Kris Bryant Next Marketing Star?
National League Rookie of the Year winner (by unanimous decision) Kris Bryant seems to be a marketer’s dream — talented, young, handsome, and playing in a large market. But how much does that translate into dollars and cents and how much does Bryant care?
“He has great potential,” says Marc Ganis, president of Chicago-based SportsCorp. “But there are a lot of ‘ifs.’ “Baseball has a seriously drug-addled past,” Ganis said. “The McGwire-Sosa campaign scared sponsors off baseball. Barry Bonds, you didn’t want to touch. And Alex Rodriguez. The exception has been Jeter, as clean as can be in the largest media market and a tremendous player on the game’s biggest stage. ”
Bryant is just 23, but he understands one of the basic marketing challenges. “Baseball is harder because the stuff they sell is not as marketable as, say, a pair of basketball shoes,” Bryant said. “You can actually wear those on the street. You can’t wear a pair of metal cleats walking around the mall.”
Although Bryant plays in the nation’s third-largest media market, sports-marketing analysts view baseball as a largely regional sport. Case in point, Bryant recently appeared in a two-minute ad for Lyft, an Uber competitor. Wearing sunglasses and a casual gray shirt, he chauffeured unsuspecting residents of Chicago around, talking baseball and joking that it’s “terrible” that the Cubs didn’t have a Bryant poster attached to Wrigley Field.
“I’m not sure who the third baseman is, but they have, who is it … Kris Bryant,” says one rider, while sitting a foot from Bryant. “He’s projected to kind of be a stud.” “No way,” says another rider after Bryant introduces himself. And this was in Chicago. “Very few baseball players are able to transcend their geography,” said Kevin Adler, CEO of Engage Marketing in Chicago. “Plus baseball skews a little older in terms of its fan base. The older demographic is valuable, but everyone wants the 18-34.”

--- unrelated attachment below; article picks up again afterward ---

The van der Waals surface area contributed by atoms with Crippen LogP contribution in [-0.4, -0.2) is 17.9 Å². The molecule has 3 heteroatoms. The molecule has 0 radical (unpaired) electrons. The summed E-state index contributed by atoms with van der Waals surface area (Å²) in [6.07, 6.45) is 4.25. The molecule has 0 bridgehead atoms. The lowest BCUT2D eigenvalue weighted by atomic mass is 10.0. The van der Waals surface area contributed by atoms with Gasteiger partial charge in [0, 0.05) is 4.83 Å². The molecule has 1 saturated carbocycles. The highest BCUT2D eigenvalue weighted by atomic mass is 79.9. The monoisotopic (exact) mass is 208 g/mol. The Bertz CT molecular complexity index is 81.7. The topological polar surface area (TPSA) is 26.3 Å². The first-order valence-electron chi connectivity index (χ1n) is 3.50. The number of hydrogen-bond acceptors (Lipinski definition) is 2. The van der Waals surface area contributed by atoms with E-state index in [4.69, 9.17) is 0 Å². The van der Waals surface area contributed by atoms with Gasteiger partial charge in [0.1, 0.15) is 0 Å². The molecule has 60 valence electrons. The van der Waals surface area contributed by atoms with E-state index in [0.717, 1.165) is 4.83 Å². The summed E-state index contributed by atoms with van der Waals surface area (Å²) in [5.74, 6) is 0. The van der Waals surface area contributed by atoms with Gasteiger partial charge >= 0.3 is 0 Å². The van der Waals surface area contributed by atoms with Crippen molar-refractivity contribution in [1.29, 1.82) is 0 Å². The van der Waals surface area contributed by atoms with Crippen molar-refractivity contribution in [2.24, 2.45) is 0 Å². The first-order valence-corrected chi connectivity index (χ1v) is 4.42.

Bryant uses Boras Marketing for his endorsement deals. His agent, Scott Boras believes another reason baseball players don’t make the big bucks in marketing deals like football and basketball stars, is because of the length of their season. “The NFL and NBA seasons have far more days off and down time than the Major League Baseball slate. Said Boras. The difference is the 162 (games), a lot of players are worn out.”
“Most baseball players make 99 percent (of their total income) on the field, says Boras. It’s what they enjoy. And they’re numb this time of year, particularly first-year players. Kris Bryant needs time to rest. The amount of endorsement work he’ll be doing will be limited. We’ll filter through these (proposals) and do very, very few.”
And chasing the spotlight doesn’t seem to be a priority or even a care to Bryant. “I can’t even imagine what it’s like being LeBron James,” he said. “Everywhere he goes, someone will recognize him. That would be tough. It’s nice to be a human being off the field, other than a just a baseball player.”
To follow Kris Bryant on Twitter check out @KrisBryant_23.